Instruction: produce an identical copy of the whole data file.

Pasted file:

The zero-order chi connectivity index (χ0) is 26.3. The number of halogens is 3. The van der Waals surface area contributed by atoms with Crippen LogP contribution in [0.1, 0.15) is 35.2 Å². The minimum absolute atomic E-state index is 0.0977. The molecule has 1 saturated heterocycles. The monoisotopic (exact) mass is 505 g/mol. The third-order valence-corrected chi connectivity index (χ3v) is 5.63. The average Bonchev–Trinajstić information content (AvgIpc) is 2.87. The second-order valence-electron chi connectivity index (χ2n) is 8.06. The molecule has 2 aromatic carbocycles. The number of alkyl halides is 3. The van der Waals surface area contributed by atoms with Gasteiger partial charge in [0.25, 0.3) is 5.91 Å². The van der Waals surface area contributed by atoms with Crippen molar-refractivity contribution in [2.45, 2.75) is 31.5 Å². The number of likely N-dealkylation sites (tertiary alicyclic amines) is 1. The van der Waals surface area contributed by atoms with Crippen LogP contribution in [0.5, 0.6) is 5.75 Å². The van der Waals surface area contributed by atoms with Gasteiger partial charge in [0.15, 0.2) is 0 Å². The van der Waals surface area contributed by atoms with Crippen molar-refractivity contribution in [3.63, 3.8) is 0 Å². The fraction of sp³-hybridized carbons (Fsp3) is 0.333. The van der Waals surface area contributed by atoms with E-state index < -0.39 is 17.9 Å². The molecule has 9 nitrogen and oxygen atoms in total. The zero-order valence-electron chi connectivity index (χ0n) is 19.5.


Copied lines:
The zero-order chi connectivity index (χ0) is 26.3. The number of halogens is 3. The van der Waals surface area contributed by atoms with Crippen LogP contribution in [0.1, 0.15) is 35.2 Å². The minimum absolute atomic E-state index is 0.0977. The molecule has 1 saturated heterocycles. The monoisotopic (exact) mass is 505 g/mol. The third-order valence-corrected chi connectivity index (χ3v) is 5.63. The average Bonchev–Trinajstić information content (AvgIpc) is 2.87. The second-order valence-electron chi connectivity index (χ2n) is 8.06. The molecule has 2 aromatic carbocycles. The number of alkyl halides is 3. The van der Waals surface area contributed by atoms with Gasteiger partial charge in [0.25, 0.3) is 5.91 Å². The van der Waals surface area contributed by atoms with Crippen molar-refractivity contribution in [2.45, 2.75) is 31.5 Å². The number of likely N-dealkylation sites (tertiary alicyclic amines) is 1. The van der Waals surface area contributed by atoms with Crippen LogP contribution in [0.5, 0.6) is 5.75 Å². The van der Waals surface area contributed by atoms with Gasteiger partial charge in [0.15, 0.2) is 0 Å². The van der Waals surface area contributed by atoms with Crippen molar-refractivity contribution in [3.63, 3.8) is 0 Å². The fraction of sp³-hybridized carbons (Fsp3) is 0.333. The van der Waals surface area contributed by atoms with E-state index < -0.39 is 17.9 Å². The molecule has 9 nitrogen and oxygen atoms in total. The zero-order valence-electron chi connectivity index (χ0n) is 19.5.